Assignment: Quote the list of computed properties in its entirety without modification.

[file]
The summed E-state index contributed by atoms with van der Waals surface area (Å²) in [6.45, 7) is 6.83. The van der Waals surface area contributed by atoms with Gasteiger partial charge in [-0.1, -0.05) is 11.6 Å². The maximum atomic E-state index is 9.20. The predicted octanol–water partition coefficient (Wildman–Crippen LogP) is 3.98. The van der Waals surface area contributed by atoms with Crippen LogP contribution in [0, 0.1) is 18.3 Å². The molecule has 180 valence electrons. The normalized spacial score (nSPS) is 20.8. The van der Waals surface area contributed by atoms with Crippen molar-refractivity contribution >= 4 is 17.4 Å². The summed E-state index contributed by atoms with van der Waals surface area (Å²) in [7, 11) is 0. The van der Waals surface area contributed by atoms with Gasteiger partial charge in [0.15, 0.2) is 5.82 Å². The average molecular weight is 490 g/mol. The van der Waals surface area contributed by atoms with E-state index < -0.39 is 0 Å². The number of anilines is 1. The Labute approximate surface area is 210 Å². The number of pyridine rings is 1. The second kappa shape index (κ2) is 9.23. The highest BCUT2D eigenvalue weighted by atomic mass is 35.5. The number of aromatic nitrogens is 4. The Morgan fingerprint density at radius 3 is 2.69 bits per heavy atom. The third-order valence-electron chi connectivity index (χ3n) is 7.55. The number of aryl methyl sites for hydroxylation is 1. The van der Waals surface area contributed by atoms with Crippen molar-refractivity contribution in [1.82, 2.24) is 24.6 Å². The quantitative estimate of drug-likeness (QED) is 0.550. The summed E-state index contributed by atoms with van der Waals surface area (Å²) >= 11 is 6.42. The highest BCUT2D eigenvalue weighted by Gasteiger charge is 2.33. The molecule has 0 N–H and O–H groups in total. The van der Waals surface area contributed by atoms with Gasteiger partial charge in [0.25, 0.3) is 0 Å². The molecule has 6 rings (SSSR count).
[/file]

The summed E-state index contributed by atoms with van der Waals surface area (Å²) in [6.45, 7) is 6.83. The van der Waals surface area contributed by atoms with Gasteiger partial charge in [-0.1, -0.05) is 11.6 Å². The maximum atomic E-state index is 9.20. The predicted octanol–water partition coefficient (Wildman–Crippen LogP) is 3.98. The van der Waals surface area contributed by atoms with Crippen LogP contribution in [0, 0.1) is 18.3 Å². The molecule has 180 valence electrons. The normalized spacial score (nSPS) is 20.8. The van der Waals surface area contributed by atoms with Crippen molar-refractivity contribution >= 4 is 17.4 Å². The summed E-state index contributed by atoms with van der Waals surface area (Å²) in [7, 11) is 0. The van der Waals surface area contributed by atoms with Gasteiger partial charge in [0.15, 0.2) is 5.82 Å². The average molecular weight is 490 g/mol. The van der Waals surface area contributed by atoms with E-state index < -0.39 is 0 Å². The number of anilines is 1. The Labute approximate surface area is 210 Å². The number of pyridine rings is 1. The second kappa shape index (κ2) is 9.23. The highest BCUT2D eigenvalue weighted by atomic mass is 35.5. The number of aromatic nitrogens is 4. The Morgan fingerprint density at radius 3 is 2.69 bits per heavy atom. The third-order valence-electron chi connectivity index (χ3n) is 7.55. The number of aryl methyl sites for hydroxylation is 1. The van der Waals surface area contributed by atoms with Crippen molar-refractivity contribution in [1.82, 2.24) is 24.6 Å². The quantitative estimate of drug-likeness (QED) is 0.550. The summed E-state index contributed by atoms with van der Waals surface area (Å²) >= 11 is 6.42. The highest BCUT2D eigenvalue weighted by Gasteiger charge is 2.33. The molecule has 0 N–H and O–H groups in total. The van der Waals surface area contributed by atoms with Gasteiger partial charge in [0.25, 0.3) is 0 Å². The molecule has 6 rings (SSSR count).